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24 of 26 people found the following review helpful
4.0 out of 5 stars A balanced approach
One of the greatest barriers for Muslims, like myself, in reading books such as these, is that they have been written by a non-muslim. This is largely because, in many conservative Islamic societies, reverence is ingrained to such an extent from childhood that the one hesitates to question - in fear of potentially weakening faith. As a result, most of what I have read and...
Published on 8 Nov 2003 by Ahmed Hafeez

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10 of 13 people found the following review helpful
3.0 out of 5 stars From the Prophet Muhammed to the Taliban in 2000
Ms. Karen Armstrong has covered an amazing amount of ground in this brief look at the history of Islam's beliefs and practices since 610 when the Prophet Muhammed's revelations began that we know today as the Quran (usually spelled Koran in English). She has supplied a generous number of maps, a detailed chronology, and constantly interprets each ruler, regime, and sect...
Published on 6 May 2004 by Donald Mitchell


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24 of 26 people found the following review helpful
4.0 out of 5 stars A balanced approach, 8 Nov 2003
By 
Ahmed Hafeez (Karachi, Sindh Pakistan) - See all my reviews
One of the greatest barriers for Muslims, like myself, in reading books such as these, is that they have been written by a non-muslim. This is largely because, in many conservative Islamic societies, reverence is ingrained to such an extent from childhood that the one hesitates to question - in fear of potentially weakening faith. As a result, most of what I have read and heard has been largely from Islamic sources, whose own devotion to the faith has sometimes meant an approach where they have chosen to overlook or omit historical facts, which may be unpalatable from a western standpoint - since there is awareness that Muslim readers are increasingly exposed to western education as well.
I therefore picked up armstrong's book with some reservation, but only to overcome it in the first few pages. The author's approach is disciplined in the acamedic sense and yet takes ample care in use of language so as not to offend (this is especially evident in the description of revelations to the Prophet). The general Arab context within which the religon and it's beginnings are described is amazingly well written.
I would rate this book highly and recommend it to people of all faiths. It is an excellent resource for a short overview of the history of Islam and tackles the spiritual aspect incredibly well, with the result that it is neither a sermon, nor a rejection - it is a well balanced view and description of history.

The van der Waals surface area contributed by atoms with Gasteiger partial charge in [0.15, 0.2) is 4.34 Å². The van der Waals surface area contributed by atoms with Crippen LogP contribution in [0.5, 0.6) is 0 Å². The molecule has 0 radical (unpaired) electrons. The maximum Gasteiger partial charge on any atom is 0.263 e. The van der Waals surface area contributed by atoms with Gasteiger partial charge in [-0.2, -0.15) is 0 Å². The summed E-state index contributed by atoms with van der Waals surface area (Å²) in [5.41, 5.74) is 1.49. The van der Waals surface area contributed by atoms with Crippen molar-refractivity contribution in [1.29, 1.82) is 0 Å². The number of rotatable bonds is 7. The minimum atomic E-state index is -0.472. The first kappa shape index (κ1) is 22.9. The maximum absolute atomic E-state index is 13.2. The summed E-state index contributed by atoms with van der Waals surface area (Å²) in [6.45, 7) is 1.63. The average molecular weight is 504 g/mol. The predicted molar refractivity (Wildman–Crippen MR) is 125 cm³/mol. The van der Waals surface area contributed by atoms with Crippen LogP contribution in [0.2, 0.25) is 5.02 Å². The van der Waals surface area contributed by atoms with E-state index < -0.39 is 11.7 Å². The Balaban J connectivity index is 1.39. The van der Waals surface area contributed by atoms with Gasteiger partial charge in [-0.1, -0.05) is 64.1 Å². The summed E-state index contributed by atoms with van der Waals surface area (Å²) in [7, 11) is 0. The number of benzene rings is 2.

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56 of 61 people found the following review helpful
5.0 out of 5 stars Brief yet informative and very enjoyable!!, 30 Aug 2001
By A Customer
Islam is a religion of many cultures and traditions spread over more then 1400 years in time. And for an out sider (as I assume Karen to be), she seems to have a vast amount of knowledge on the subject.
The book is written in a very approachable manner and would be understandable to even the beginners. But having said that, there are so many details covered in this one book (even if as brief references) that I couldn't help but admire the effort put into her work. I started off not expecting too much (thinking I know it all any way), but ended up finding so much new stuff and refreshing what I knew before to be true. And the best thing was that it gives us a different prospective of things. It makes us think about things we usually take as a given (either for religious or social reasons), hence closing our minds to them. Also makes us think logically about historical facts we believe to be true but usually tend to look at them just from a religious view point and hence not being able to appreciate them to the full.
So all in all, I very much recommend this book to any one who would like to study the fastest growing religion in the world. It takes away a lot of stereo types about Islam (and made me want to further study a lot of personalities and events mentioned in this book.) and brings things into prospective.
Enjoy!!!
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15 of 16 people found the following review helpful
4.0 out of 5 stars A good history book, but not a religious studies essential, 2 Jan 2007
By 
M. J. Harris (Scotland) - See all my reviews
(REAL NAME)   
This review is from: Islam: A Short History (UNIVERSAL HISTORY) (Paperback)
I am doing an Open University religious studies course and wanted something to supplement the set text on Islam. This is a good run through the history of Islam but really spends most of its time in "history book" mode rather than "religious studies book" mode. As such, it is more a history of Arab conquest and defeat than a detailed examination of the religion that most of those Arabs followed. Also, Ms Armstrong tells the story of the prophet, and others, in quite a "cosy" way, speaking of them as if she knew exactly what he was thinking and why he did things, which is using a little too much artistic license - just something to be wary of.